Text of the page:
“Major security flaw in virtual reality porn app SinVR exposes the perverted secrets of 20,000 users.”

This was the headline which ran in The Daily Mail after Digital Interruption discovered a security vulnerability in a virtual reality porn application in January 2018. But the headline didn’t tell the true story.

The media attention, although brief, got more ridiculous by the day. It quickly became clear that sex, not security, was why the press was interested in this story.

When it comes to vulnerability disclosure, with no mandatory process researchers often get stuck. If they can’t engage with the vendor directly, they are forced to either sit on the vuln, fully disclose (typically via 280 characters), or turn to the media for help.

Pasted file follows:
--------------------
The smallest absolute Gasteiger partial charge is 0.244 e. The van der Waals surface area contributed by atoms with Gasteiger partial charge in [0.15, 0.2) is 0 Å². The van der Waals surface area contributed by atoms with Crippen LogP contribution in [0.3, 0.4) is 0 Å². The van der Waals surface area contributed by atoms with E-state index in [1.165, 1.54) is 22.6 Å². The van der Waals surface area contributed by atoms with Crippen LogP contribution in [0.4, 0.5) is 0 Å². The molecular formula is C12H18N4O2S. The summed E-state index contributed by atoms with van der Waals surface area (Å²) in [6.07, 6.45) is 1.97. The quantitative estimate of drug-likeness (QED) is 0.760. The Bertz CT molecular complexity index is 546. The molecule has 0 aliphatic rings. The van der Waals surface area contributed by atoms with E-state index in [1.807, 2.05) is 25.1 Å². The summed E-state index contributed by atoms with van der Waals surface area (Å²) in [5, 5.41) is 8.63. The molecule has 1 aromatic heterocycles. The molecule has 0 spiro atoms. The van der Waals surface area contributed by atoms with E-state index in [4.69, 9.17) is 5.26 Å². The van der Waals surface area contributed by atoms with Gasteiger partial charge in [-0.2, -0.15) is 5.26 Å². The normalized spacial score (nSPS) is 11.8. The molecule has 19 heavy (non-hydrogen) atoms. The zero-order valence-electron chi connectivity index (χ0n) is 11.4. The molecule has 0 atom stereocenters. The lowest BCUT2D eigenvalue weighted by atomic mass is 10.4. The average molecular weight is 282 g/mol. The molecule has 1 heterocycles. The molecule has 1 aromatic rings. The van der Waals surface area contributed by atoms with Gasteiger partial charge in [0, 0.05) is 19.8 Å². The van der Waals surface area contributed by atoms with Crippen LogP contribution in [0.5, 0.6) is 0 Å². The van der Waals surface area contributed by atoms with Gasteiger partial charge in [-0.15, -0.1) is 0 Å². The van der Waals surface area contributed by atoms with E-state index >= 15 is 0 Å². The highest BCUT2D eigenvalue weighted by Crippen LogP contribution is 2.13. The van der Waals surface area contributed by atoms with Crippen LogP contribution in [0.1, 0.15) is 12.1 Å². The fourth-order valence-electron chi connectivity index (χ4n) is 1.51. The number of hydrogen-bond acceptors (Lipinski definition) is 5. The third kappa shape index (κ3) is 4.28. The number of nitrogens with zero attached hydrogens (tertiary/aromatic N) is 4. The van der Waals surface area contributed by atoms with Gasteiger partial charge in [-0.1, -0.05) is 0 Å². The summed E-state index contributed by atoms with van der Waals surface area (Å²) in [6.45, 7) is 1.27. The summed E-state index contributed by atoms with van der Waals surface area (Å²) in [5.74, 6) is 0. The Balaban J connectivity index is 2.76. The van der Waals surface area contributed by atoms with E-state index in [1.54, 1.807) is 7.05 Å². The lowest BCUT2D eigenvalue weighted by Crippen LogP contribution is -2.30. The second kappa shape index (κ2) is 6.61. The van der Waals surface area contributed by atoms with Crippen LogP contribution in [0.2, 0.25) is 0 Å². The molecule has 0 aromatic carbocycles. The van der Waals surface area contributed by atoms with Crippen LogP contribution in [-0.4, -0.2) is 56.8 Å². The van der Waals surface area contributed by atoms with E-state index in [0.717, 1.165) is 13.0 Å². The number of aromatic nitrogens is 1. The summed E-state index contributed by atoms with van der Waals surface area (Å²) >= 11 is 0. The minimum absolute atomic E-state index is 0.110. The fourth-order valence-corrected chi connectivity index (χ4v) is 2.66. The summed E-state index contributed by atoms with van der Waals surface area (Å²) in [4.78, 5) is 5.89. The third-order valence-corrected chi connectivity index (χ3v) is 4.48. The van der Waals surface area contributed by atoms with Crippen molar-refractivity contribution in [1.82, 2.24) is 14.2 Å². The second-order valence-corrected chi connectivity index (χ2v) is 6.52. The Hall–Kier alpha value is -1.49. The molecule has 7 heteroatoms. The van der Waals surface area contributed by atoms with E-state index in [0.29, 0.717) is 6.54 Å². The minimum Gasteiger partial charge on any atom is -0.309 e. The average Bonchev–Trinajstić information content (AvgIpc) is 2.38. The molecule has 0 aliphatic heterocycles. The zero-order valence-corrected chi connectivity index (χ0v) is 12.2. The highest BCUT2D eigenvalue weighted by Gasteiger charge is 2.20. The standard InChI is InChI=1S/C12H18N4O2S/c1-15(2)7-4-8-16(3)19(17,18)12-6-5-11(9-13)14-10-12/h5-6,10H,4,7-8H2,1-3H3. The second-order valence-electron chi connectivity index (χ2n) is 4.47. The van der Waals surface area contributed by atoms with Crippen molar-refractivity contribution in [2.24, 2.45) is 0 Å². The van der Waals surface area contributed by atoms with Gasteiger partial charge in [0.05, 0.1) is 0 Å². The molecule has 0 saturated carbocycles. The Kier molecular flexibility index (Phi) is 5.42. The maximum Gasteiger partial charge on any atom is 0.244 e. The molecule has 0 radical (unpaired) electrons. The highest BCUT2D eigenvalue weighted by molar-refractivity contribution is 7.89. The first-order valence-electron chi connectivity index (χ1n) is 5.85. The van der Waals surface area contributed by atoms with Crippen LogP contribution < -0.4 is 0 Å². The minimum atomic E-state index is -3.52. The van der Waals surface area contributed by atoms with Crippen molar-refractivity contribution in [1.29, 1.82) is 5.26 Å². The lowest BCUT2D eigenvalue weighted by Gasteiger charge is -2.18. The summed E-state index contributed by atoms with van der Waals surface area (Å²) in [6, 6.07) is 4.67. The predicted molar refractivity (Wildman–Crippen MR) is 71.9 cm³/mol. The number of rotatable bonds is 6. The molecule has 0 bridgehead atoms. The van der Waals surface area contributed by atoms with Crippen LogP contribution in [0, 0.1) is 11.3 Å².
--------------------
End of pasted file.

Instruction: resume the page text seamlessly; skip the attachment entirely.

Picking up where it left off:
In a media climate that changes narratives and sensationalises stories for clicks and follows how does this translate for security. How do we instil trust in our industry when stories are twisted and there is little recourse for the researcher, especially when they know the law does not protect them?

This talk will discuss how the media use narratives to twist stories and the impact this has on security. We will discuss real cases with real outcomes and look at how communication and trust between InfoSec and the press might be improved.


Comments are closed.

Jason at 11:58 on 20 Oct 2019

Very interesting, but couldn't stay for the full hour (it was only showing as 30mins on the schedule).

Tim Gibbon at 12:18 on 20 Oct 2019

Good discussion on the media versus the reality.

Andrew Howe at 17:49 on 20 Oct 2019

Enjoyed the discussion, which had a different perspective than I'd expected. An interesting examination of the human aspects and consequences of the media's handling and reporting of tech stories. Thanks to Catherine and Saskia for putting on the talk.